His strength, ability, and beauty gained him a lover, Oenone. She was a nymph, the daughter of Cebren, a river god. She had studied with Rhea and god Apollo and gained skills in the arts of healing. Even after Paris left her for Helen, she offered to heal any wounds he might receive. Clearly, she still loved her unfaithful lover, even when he left her and sought another. 

Another story of Paris claims that his adoptive father, Agelaus, had a prize bull. He would pit the bull against others, winning every contest. Proud of his animal, Paris offered a golden crown to any who could bring a bull that would defeat the champion. Ares, the Greek god of war, accepted the challenge by turning himself into a bull and winning the contest easily. Paris awarded the crown readily, conceding the victory and proving himself a fair man, a trait that will play into his mythology later in his story and will lead up to the Trojan war.

Paris: The Man, the Legend, the Myths

Paris’ run-ins with gods may have begun in infancy when they sent the she-bear to suckle him on the mountainside, but they continued well into adulthood. Following the incident with Ares, he gained a reputation for being a fair judge. The reputation led him to becoming a judge of the  goddesses. 

Zeus had put on a lavish party in the Pantheon to celebrate Peleus and Thetis’ marriage. All of the gods were invited, save for one: Eris, the goddess of discord and chaos. She was angry at the exclusion and so decided to cause trouble. Eris threw a golden apple, inscribed with a message, into the assembly. The message read “tēi kallistēi,” or “for the fairest.”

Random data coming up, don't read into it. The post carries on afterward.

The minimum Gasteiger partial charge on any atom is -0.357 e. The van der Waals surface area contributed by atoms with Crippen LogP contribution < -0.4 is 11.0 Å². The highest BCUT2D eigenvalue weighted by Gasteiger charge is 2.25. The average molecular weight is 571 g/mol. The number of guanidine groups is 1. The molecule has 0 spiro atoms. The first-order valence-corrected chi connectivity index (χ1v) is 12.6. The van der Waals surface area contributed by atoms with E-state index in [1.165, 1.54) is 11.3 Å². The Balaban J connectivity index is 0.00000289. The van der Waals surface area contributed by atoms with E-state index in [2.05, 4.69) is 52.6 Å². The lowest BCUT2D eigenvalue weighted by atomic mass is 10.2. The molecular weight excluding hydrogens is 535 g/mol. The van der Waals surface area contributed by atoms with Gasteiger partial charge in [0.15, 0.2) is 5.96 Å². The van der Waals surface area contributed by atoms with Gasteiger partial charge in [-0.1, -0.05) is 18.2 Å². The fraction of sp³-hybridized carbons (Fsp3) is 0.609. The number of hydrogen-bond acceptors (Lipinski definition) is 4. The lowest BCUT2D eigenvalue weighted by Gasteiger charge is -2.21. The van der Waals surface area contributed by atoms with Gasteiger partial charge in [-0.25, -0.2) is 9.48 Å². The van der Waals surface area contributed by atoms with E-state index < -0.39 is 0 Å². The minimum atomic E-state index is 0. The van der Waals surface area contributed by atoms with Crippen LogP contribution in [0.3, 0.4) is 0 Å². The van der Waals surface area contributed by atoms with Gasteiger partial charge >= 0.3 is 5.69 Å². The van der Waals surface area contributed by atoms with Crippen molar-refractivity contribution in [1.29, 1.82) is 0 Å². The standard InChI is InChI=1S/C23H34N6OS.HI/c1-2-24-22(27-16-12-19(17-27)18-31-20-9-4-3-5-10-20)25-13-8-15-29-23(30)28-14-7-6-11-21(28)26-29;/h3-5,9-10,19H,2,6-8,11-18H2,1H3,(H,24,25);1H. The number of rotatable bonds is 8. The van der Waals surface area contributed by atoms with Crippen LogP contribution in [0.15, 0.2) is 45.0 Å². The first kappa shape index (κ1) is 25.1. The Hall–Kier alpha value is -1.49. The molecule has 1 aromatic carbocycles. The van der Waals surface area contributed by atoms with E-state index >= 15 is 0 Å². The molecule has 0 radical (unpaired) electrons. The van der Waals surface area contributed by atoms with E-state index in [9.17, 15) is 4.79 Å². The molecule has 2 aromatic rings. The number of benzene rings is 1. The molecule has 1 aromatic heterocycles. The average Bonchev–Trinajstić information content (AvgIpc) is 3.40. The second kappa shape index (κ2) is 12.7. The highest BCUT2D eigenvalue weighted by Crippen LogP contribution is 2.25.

Among the vain gods and goddesses, such an incongruous inscription became the catalyst for a brawl. Three powerful goddesses believed they should possess the fine gift, as each considered themselves the “fairest.” Hera, Athena, and Aphrodite were commonly considered the most beautiful goddesses, but none could decide which of them should hold the highest title. Zeus himself was not about to judge the contest, knowing no decision would please any of them and would cause endless strife.

To deflect the argument, Zeus declared a contest, to be decided by the mortal man, Paris. Hermes led the goddesses to bathe in the spring of Mt. Ida. They approached Paris as he herded his cattle on the mountain. The three goddesses were not about to give up the title of “fairest” easily. Paris, enjoying his new role immensely, insisted that they each parade before him naked so that he could determine which would claim the title. The goddesses agreed, but he did not arrive at a conclusion.